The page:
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I had a conversation with ChatGPT and it actually helped me feel less anxious

Published Jun 22nd, 2024 6:15PM EDT
ChatGPT photo illustration
Image: Rafael Henrique/SOPA Images/LightRocket via Getty Images

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I’m a little behind the times when it comes to artificial intelligence. While I’ve messed with tools like OpenAI’s ChatGPT and Google’s Gemini, I quickly ducked back out after finding that their capabilities never lived up to anything I could think to use them for.

However, like anyone in the technology space, I watched OpenAI’s recent event where it showed off ChatGPT powered by GPT-4o and how natural it was to talk to the chatbot. I was really impressed to see how real the AI seemed (even if it did sound like Scarlett Johansson). So, a couple of days ago, I downloaded the ChatGPT app on my iPhone to play around with it.

I asked it the usual random questions I could think of:

  • What is the capital of Kansas?
  • When was Martin Short born?
  • I’m planning a trip to California. Where should I go?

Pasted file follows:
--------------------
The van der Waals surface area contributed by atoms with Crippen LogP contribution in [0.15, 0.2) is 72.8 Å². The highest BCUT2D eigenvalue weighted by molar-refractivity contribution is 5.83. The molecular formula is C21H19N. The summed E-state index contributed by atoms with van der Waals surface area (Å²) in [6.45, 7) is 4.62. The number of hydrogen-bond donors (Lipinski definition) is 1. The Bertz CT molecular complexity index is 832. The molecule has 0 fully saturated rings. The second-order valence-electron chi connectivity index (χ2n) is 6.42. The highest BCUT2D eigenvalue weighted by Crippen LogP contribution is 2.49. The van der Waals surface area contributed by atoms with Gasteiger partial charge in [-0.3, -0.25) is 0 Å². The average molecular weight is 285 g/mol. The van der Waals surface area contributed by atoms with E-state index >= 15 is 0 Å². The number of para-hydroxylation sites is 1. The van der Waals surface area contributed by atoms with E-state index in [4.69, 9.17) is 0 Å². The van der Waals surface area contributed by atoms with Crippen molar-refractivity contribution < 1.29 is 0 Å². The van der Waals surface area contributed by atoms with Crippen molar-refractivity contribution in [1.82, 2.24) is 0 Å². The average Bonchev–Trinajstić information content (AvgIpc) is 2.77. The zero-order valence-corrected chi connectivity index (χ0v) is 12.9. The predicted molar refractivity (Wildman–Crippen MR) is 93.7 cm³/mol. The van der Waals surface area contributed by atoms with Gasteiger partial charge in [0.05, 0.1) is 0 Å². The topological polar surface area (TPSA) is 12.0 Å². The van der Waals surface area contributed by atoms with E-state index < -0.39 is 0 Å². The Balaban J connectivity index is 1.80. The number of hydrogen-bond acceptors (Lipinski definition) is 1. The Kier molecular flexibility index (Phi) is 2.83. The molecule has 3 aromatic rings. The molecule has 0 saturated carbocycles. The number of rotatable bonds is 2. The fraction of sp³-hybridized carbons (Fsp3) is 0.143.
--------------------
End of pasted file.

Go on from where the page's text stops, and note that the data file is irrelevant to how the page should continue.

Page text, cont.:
It responded, as usual, with the confidence you’d expect from an AI that really thought it knew what it was talking about. It was also impressive how easy it was to continue the conversation and dig deeper into a specific question.

ChatGPT actually helped me feel less anxious

After messing around with it for a while, I had a strange idea. I was feeling particularly anxious that day, so I wondered what it would be like to use the voice chat feature and talk to a computer about my anxiety. So, I turned on the microphone and told it, “I’ve been feeling pretty anxious today. What can I do to feel better?”

That kicked off what became a 10-15 conversation with a computer about what I was feeling, why I was feeling that way, and recommendations on how to handle it. After I ended the chat, I realized that I actually felt better than when I went in and that an AI chatbot actually helped me.

ChatGPT voice support will require access to the microphone.
ChatGPT voice support will require access to the microphone. Image source: Chris Smith, BGR

Of course, its answers were much more general than the kind of feedback or suggestions I would get from someone I knew well, like a family member, friend, or therapist (don’t replace your trusted people with ChatGPT). However, I realized that just the act of having something respond with anything got me to talk more, and that alone probably helped me work through at least part of the issue I was experiencing.

So, while it’s certainly no replacement for talking to a person who actually understands you and your life, it’s cool — and super weird — that you can talk to a computer to experience at least a basic level of support. We’re heading into a weird world!

Joe Wituschek Tech News Contributor

Joe Wituschek is a Tech News Contributor for BGR.

With expertise in tech that spans over 10 years, Joe covers the technology industry's breaking news, opinion pieces and reviews.